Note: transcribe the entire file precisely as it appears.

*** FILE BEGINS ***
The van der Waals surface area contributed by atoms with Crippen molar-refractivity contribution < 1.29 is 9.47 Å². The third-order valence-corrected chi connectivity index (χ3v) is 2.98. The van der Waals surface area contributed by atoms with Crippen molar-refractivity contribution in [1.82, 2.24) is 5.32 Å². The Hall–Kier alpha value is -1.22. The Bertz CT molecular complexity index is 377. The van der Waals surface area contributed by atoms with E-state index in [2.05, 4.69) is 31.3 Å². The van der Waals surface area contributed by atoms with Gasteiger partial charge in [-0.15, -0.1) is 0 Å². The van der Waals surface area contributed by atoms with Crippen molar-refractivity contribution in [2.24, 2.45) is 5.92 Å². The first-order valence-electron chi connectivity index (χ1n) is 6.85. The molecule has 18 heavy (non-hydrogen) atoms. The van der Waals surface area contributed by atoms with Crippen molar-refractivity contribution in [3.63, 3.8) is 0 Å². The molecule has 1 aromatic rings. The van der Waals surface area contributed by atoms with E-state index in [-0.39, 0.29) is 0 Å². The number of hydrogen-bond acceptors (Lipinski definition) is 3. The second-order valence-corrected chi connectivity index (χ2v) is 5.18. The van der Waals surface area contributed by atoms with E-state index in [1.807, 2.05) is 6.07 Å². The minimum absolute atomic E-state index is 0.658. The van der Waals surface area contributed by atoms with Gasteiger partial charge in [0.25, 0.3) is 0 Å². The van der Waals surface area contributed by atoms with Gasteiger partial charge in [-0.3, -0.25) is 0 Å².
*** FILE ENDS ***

The van der Waals surface area contributed by atoms with Crippen molar-refractivity contribution < 1.29 is 9.47 Å². The third-order valence-corrected chi connectivity index (χ3v) is 2.98. The van der Waals surface area contributed by atoms with Crippen molar-refractivity contribution in [1.82, 2.24) is 5.32 Å². The Hall–Kier alpha value is -1.22. The Bertz CT molecular complexity index is 377. The van der Waals surface area contributed by atoms with E-state index in [2.05, 4.69) is 31.3 Å². The van der Waals surface area contributed by atoms with Gasteiger partial charge in [-0.15, -0.1) is 0 Å². The van der Waals surface area contributed by atoms with Crippen molar-refractivity contribution in [2.24, 2.45) is 5.92 Å². The first-order valence-electron chi connectivity index (χ1n) is 6.85. The molecule has 18 heavy (non-hydrogen) atoms. The van der Waals surface area contributed by atoms with Crippen molar-refractivity contribution in [3.63, 3.8) is 0 Å². The molecule has 1 aromatic rings. The van der Waals surface area contributed by atoms with E-state index in [-0.39, 0.29) is 0 Å². The number of hydrogen-bond acceptors (Lipinski definition) is 3. The second-order valence-corrected chi connectivity index (χ2v) is 5.18. The van der Waals surface area contributed by atoms with E-state index in [1.807, 2.05) is 6.07 Å². The minimum absolute atomic E-state index is 0.658. The van der Waals surface area contributed by atoms with Gasteiger partial charge in [0.25, 0.3) is 0 Å². The van der Waals surface area contributed by atoms with Gasteiger partial charge in [-0.3, -0.25) is 0 Å².